If you’ve ever been in an auto accident in California, you understand that answering the question “What happened?” isn’t always easy. It’s the same when a large truck causes an accident; however, the complex dynamics behind trucking accidents make the answer a lot more complicated. As with every accident, there’s an initiating event. A trucker disregards a red light or fails to notice a stop sign. What happens in that single moment often affects the lives of everyone traveling along the same highway.
Large commercial trucks are bigger, heavier, bulkier, and harder to control than a private passenger vehicle. Because they share the road with much smaller cars, pickup trucks, motorcycles, and an occasional pedestrian or bicycle, trucks are often life-threatening as well. Smaller vehicles, cycles, and pedestrians have minimal protection from damages caused by a large truck’s impact. Because everyone else on the road is so vulnerable, truck crashes sometimes cause injuries such as traumatic brain injury, spinal cord damage, and other catastrophic conditions.
Large trucks cause significant damage because they have a minimum gross vehicle weight rating of 10,000 pounds. As with anything truck-related, the GVWR isn’t a static factor. When a large truck hauls a loaded trailer, the combined GVWR usually far exceeds the 10,000-pound large truck guideline. The National Highway Traffic Safety Administration’s 2017 Traffic Safety Facts show that 80 percent of the trucks involved in fatal accidents were “heavy” large trucks. Heavy trucks have a GVWR of 26,000 pounds or greater. Federal transportation statutes allow a combined tractor/trailer weight of up to 80,000 pounds. When a heavy tractor is hauling a full load, it easily reaches this GVWR.
Heavy large trucks often travel the highways with a tractor and one or more trailers. When a trucker connects his tractor to a customer’s trailer, it’s often fully-loaded with commercial goods for cross-country transport. Some tractors transport car carriers with the added weight of up to a dozen cars. Tractor-connected flatbeds haul heavy equipment, construction materials, prefab homes, and other heavy, oversized loads.
When a trucker is operating a vehicle, his employer, customers, and the people in surrounding traffic expect him to drive carefully and act prudently. Truckers are highly-trained and regulated. By the time they earn the right to drive a 10,000-pound plus truck, they should understand what’s required of them.
Truckers study and participate in hands-on training. To qualify for a commercial driver’s license, they must learn safety issues, traffic laws, and driving skills. They learn the dangers of driving a heavy truck and the potential for injuring other drivers with whom they share the road. Despite their extensive training, some truckers still engage in the same risky driving behaviors that contribute to numerous private passenger accidents.
The US Department of Transportation publication, Large Truck and Bus Crash Facts 2017, documents the most recent national truck accident statistics for tractor-trailer and large single-unit trucks. The data shows that 3.6 percent of the 4,600 truckers involved in fatal accidents tested positive for blood alcohol concentrations of at least 0.01 percent. An additional 2.5 percent tested at or above 0.08 percent, the BAC for drunk driving in most states.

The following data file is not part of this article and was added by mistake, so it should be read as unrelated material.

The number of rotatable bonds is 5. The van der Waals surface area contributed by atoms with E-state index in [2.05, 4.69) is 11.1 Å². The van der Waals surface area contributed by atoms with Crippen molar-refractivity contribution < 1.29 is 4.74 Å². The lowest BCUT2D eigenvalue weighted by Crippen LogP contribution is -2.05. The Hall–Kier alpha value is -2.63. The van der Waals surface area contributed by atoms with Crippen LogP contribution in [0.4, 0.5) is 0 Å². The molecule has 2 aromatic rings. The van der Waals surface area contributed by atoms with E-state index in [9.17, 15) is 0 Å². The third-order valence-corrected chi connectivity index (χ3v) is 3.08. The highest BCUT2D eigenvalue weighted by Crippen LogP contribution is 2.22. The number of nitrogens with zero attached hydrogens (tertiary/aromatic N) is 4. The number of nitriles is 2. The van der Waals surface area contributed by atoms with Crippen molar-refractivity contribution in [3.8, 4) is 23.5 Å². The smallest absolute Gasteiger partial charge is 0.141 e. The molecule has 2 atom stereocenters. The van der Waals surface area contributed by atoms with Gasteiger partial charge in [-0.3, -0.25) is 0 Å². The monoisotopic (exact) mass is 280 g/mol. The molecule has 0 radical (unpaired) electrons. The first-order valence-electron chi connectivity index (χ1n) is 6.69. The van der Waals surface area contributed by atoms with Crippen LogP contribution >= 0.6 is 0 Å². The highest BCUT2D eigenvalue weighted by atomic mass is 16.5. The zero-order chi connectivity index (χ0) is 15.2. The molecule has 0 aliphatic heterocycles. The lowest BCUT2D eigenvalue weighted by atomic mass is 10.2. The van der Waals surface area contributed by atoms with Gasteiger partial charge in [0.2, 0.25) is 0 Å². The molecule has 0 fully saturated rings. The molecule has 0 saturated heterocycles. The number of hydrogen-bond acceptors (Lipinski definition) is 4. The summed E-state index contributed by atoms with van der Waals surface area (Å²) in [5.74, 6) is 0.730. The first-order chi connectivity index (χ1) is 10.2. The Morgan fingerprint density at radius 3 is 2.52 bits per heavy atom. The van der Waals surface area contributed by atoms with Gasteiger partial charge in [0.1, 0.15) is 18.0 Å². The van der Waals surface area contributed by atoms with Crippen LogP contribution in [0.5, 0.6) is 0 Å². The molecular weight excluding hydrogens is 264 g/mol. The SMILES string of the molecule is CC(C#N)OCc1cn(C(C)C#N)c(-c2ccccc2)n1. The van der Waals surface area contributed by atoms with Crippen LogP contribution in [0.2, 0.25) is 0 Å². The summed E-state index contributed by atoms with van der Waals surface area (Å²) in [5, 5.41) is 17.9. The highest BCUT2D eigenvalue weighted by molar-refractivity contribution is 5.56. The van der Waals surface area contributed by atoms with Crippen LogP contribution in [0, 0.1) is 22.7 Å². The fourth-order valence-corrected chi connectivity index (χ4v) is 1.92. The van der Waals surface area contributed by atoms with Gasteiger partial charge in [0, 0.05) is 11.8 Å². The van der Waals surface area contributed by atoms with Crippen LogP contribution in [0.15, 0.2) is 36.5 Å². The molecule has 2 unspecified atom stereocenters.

Truckers understand the hazards of drinking and driving a large truck, yet some of them do it anyway. To qualify for a Commercial Drivers License all truckers undergo training based on FMCSA CDL guidelines. Throughout the manual, the guidelines review the dangers of consuming alcohol before driving. Trucking companies share some of the responsibility when their employees drink and drive. Under Title 49, federal Transportation statutes, Subtitle B, Chapter III, Subchapter B §382, Controlled Substance and Alcohol Use Testing trucking companies must conduct random alcohol testing. They must also take appropriate actions to keep drivers with alcohol problems off the road.
The National Transportation Safety Board website explains that instances of drugged-driving are rising faster than driving while intoxicated. Most states have laws that make it illegal to drive while under the influence of legal or illegal drugs. Enforcement is often a problem. As there are so many different types of drugs, there are no standardized tests or guidelines to confirm drug impairment.
The National Highway Transportation Administration cites speed as a factor in 26 percent of all accidents with fatalities. For truckers, speed isn’t just about complying with the posted limit. Problems occur when truckers drive at inappropriate speeds for weather or traffic conditions. Truckers can’t simply drive at the posted speed. Their speed and their truck’s weight affect their ability to maneuver or stop.
The USDOT’s 2017 large truck crash data shows that truckers weren’t necessarily speeding when they caused a crash. Still, fatality rates were higher at speeds between 40 and 75 miles per hour.
Stopping distance is often related to a trucker’s speed. The FMCSA resource on truck long stopping distances explains several issues:
On September 22, 2019, on Pacheco Pass Highway in Santa Clara County, California, a tractor-trailer driver didn’t notice that the pickup in front of him was slowing to make a left turn. When he struck the pickup in the rear, he pushed it into two oncoming vehicles. The force of the impact ejected the pickup driver, causing fatal injuries. The impact also injured 6 occupants of another involved vehicle.
The NTSB lists distracted driving as a high-priority concern across all modes of transportation. In 2014, the FMCSA and the Hazardous Materials Safety Administration jointly published texting and mobile phone restrictions. The rules prevent truckers from texting or reading texts. They also limit phone use to interactions with one button only.